Each March 8th, People for the Ethical Treatment of Animals (the world’s largest Nonhuman Animal rights organization) appropriates International Women’s Day to spotlight its sexist campaigning. Given persistent issues with gender inequality in the animal rights movement, this appropriation is not just disappointing, but dangerous.
Consider one 2013 blog post that encourages readers to “Celebrate International Women’s Day With the Strong, Powerful Women of PETA.” The blog author must have bent over backward to identify the few PETA print campaigns that do not sexualize women activists. While the effort is admirable, the blog post nonetheless diminishes its selected activists as “brazen beauties” and also spotlights a number of PETA’s pornographic celebrity campaigns. One chosen image depicts Pamela Anderson, an icon of the sex industry, in a promiscuous position and sexualized expression (Figure 1). Another depicts talk show host Wendy Williams completely nude in a similarly sexualized position (Figure 2). PETA seems to suggest that “strong” and “powerful” women are those who are sexually available and objectified for the male gaze.
It’s “Girl power!” PETA exclaims.
Ten years later, some things have changed, but many remain the same. On the positive side, PETA celebrated International Women’s Day in 2023 by actually featuring international women (as opposed to mostly white American women as it has in the past). As another consequence of this internationalization, PETA has decreased its reliance on naked campaigning in some regions (such as the UK) where the public and media have been less accommodating to sexist images. But sexism is still sustained in PETA’s appropriation of feminism in the US. The image chosen to represent one featured female activist appears to be pulled from a pornographic magazine (Figure 3).
This is not to say that PETA’s female activists have no agency and are uninvolved in their participation and presentation. Sexuality can be empowering for women in a society that has historically controlled and demonized women’s desires. Women’s bodies should, of course, be celebrated. But on International Women’s Day, a day of solidarity against patriarchy and gender inequality, the emphasis should not be on pimping pornography in the name of animal rights. International Women’s Day might be better celebrated by challenging pay inequality in the animal charity sector, confronting men’s sexual harassment and abuse of female activists, and rejecting objectifying, sexually exploitative imagery of our women activists which feeds this inequality and violence.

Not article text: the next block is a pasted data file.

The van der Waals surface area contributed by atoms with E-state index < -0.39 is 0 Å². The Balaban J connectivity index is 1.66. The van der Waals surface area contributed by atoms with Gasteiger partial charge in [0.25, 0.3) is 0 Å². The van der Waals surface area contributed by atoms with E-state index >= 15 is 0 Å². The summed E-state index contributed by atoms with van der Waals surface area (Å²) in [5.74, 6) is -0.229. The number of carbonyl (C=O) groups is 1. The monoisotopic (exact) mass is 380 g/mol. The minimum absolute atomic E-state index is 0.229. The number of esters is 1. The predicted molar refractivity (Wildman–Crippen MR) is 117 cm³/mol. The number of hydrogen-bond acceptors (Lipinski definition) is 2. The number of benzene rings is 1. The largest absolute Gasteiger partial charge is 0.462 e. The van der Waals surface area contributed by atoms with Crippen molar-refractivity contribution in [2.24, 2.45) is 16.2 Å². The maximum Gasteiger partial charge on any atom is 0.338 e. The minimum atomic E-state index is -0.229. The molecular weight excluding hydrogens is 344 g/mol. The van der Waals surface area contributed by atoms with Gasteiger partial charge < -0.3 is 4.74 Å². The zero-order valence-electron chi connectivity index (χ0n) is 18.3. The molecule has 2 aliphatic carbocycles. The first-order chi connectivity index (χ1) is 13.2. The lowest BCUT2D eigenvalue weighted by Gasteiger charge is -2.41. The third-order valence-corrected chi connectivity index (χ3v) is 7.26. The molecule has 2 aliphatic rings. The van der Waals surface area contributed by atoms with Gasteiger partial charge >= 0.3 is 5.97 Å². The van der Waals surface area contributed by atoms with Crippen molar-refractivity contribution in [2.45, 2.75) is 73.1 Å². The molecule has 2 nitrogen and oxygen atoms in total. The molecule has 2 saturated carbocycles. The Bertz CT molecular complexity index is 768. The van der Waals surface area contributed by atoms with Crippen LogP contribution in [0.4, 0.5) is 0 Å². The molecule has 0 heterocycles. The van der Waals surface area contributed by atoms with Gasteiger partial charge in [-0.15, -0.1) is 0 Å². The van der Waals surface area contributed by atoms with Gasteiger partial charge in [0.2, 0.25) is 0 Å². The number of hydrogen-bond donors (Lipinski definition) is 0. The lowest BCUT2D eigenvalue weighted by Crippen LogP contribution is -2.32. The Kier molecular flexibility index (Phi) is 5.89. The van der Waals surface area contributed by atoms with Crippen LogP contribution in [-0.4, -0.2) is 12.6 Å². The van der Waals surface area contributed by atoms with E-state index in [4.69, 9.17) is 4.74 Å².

Rebranding sexism as feminism is a clever, but nefarious tactic. Feminists outside of the animal rights movement have flagged this trend as a consequence of capitalist co-optation. Sex and sexism are used to sell all sorts of goods in the marketplace; using language of “empowerment” can mask continued inequalities, silence criticism about that inequality, weaken social justice efforts, and can even be used to sell sexist products to women! Feminist scholars have noted, “IWD suffers from corporate capture by all types of organisations…which make empty claims for reputational gain.” “We are daunted by the showbowing and the lack of concrete systemic changes,” they further.
Feminists have also specifically called out PETA on its contribution to this for-profit culture of misogyny. Not only does PETA’s denigration of International Women’s Day sour gender relations within the animal rights movement, but it also renders impossible a meaningful alliance with the feminist movement. And solidarity in the face of injustice is the entire point of the celebration.
Dr. Wrenn is Lecturer in Sociology at the University of Kent. She received her Ph.D. in Sociology with Colorado State University in 2016. She was awarded Exemplary Diversity Scholar, 2016 by the University of Michigan’s National Center for Institutional Diversity. She served as council member with the American Sociological Association’s Animals & Society section (2013-2016) and was elected Chair in 2018. She is the co-founder of the International Association of Vegan Sociologists. She serves as Book Review Editor to Society & Animals and is a member of the Research Advisory Council of The Vegan Society. She has contributed to the Human-Animal Studies Images and Cinema blogs for the Animals and Society Institute and has been published in several peer-reviewed academic journals including the Journal of Gender Studies, Environmental Values, Feminist Media Studies, Disability & Society, Food, Culture & Society, and Society & Animals. In July 2013, she founded the Vegan Feminist Network, an academic-activist project engaging intersectional social justice praxis.